Why the case for Marlowe is different
Shakespeare did not write the plays and poems attributed to him,
admittedly a huge if, there is only one candidate who can step in and fill the void. Christopher Marlowe was not only a recognized poet and playwright working in the period immediately before the debut of "Shakespeare," it was Marlowe who actually created "Shakespearean drama."
Unlike any other candidate, only with Marlowe do we have the demonstrated ability to write poems and plays at a Shakespearean level. Two centuries of scholarship reveal a startling consensus - the
writer of the Shakespeare plays shows an obvious affinity for the work, style, and sound of Marlowe. Book after book attempts to explain this remarkable similarity as Shakespeare's emulation of Marlowe, his re-writing of Marlowe's work, or his collaboration with Marlowe. Read en masse, there is something a little startling in these refrains. The possibility that the similarity of the two bodies of work is evidence of a single authorship, by contrast, has a harmony and a simplicity that eliminates all of the tortured logic found in the traditional biographies.
The biggest problem with the Marlowe case is, ironically, also its biggest asset. Marlowe was reported killed on May 30, 1593, while facing accusations of atheism, blasphemy, and treason. We believe the evidence shows that Marlowe escaped into exile and assumed a new identity to avoid a possible death sentence. That the first mention of Shakespeare as a writer occurs within less than a month of his disappearance is therefore not a coincidence.
The only writer with the proven
ability to write poetry and dramatic verse at a "Shakespearean" level. For two centuries, scholars have proclaimed that Shakespeare learned how to write by studying Marlowe's style. Speculation that they were friends and shared manuscripts is prompted by the striking similarity of Marlowe's later works to Shakespeare's early works.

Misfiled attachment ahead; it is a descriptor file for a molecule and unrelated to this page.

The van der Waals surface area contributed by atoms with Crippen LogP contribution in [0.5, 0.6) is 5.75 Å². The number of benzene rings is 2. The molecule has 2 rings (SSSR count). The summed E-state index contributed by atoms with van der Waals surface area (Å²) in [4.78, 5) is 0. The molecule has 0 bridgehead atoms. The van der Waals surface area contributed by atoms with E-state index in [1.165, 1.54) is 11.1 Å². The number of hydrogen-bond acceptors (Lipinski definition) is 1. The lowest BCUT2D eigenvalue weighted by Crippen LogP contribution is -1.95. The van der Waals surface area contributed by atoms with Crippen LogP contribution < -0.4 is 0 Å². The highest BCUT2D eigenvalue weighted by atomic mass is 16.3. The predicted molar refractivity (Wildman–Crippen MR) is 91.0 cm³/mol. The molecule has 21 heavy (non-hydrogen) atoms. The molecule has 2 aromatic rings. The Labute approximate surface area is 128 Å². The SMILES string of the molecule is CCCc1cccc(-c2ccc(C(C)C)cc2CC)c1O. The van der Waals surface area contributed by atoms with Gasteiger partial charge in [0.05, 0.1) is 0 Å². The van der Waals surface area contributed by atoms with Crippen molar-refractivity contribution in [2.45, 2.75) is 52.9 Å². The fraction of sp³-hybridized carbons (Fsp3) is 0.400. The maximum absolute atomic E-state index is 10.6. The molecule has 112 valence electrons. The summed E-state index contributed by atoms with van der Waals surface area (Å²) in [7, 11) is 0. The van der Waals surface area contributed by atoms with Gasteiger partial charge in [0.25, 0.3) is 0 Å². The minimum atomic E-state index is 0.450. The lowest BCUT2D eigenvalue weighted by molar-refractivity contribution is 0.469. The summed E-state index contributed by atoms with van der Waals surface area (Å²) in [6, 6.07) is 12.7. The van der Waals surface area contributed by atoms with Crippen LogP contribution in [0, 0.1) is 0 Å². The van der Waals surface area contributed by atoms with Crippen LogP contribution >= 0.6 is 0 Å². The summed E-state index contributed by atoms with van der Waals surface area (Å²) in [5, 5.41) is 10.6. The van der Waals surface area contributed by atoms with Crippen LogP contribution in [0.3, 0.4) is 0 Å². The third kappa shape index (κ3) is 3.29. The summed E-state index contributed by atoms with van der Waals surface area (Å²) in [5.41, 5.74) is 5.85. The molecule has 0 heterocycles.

Who was Christopher Marlowe?
Click here to read about Marlowe's life and work.
Why do we think that Marlowe did not die in 1593?
Click here to learn about what we call "The Great Puzzle" of Marlowe's death.
Think the idea of faking
one's own death is unusual?
Click here to find out how common it actually is.
What do Shakespeare
scholars say about Marlowe?
Click here to read opinions about Marlowe's influence in the Shakespeare plays.
Is there a problem with
Click here to learn why we at the
IMSS are sceptical that Shakespeare was a writer.
What happened to Christopher Marlowe on May 30, 1593?
Was Marlowe killed by Ingram Frizer (the servant of Marlowe's patron Thomas Walsingham), while trying to protect himself from Marlowe's attack, as the Coroner's report states?
Was Marlowe lured to the meeting in Deptford to be murdered by Frizer, Robert Poley, and Nicholas Skeres, men associated with Thomas Walsingham, Lord Burghley, and the Earl of Essex?
Or had these men in fact met at Deptford in order to fake his death, allowing Marlowe to escape into exile without pursuit, in order to avoid the deadly accusations of blasphemy, atheism, and treason that he was facing?
We believe that the latter is the most logical explanation for why, where, and when, these men met with Marlowe.
Go here to read more about what we call "The Great Puzzle" of Marlowe's reported death. For a summary of most of the major arguments for our theory right now, see Peter Farey's "Playing Dead: An Updated Review of the Case for Christopher Marlowe".
Are there also clues as to Marlowe's survival and to the authorship of the Shakespeare plays in the Stratford Monument? Read Peter's discussion of the inscription on the monument here:
The Riddle of the Monument
Sceptical of the Stratford claim, but think someone other than Marlowe wrote the works of Shakespeare? Assuming Marlowe did survive, take this Questionnaire to see how your preferred candidate stacks up to Marlowe.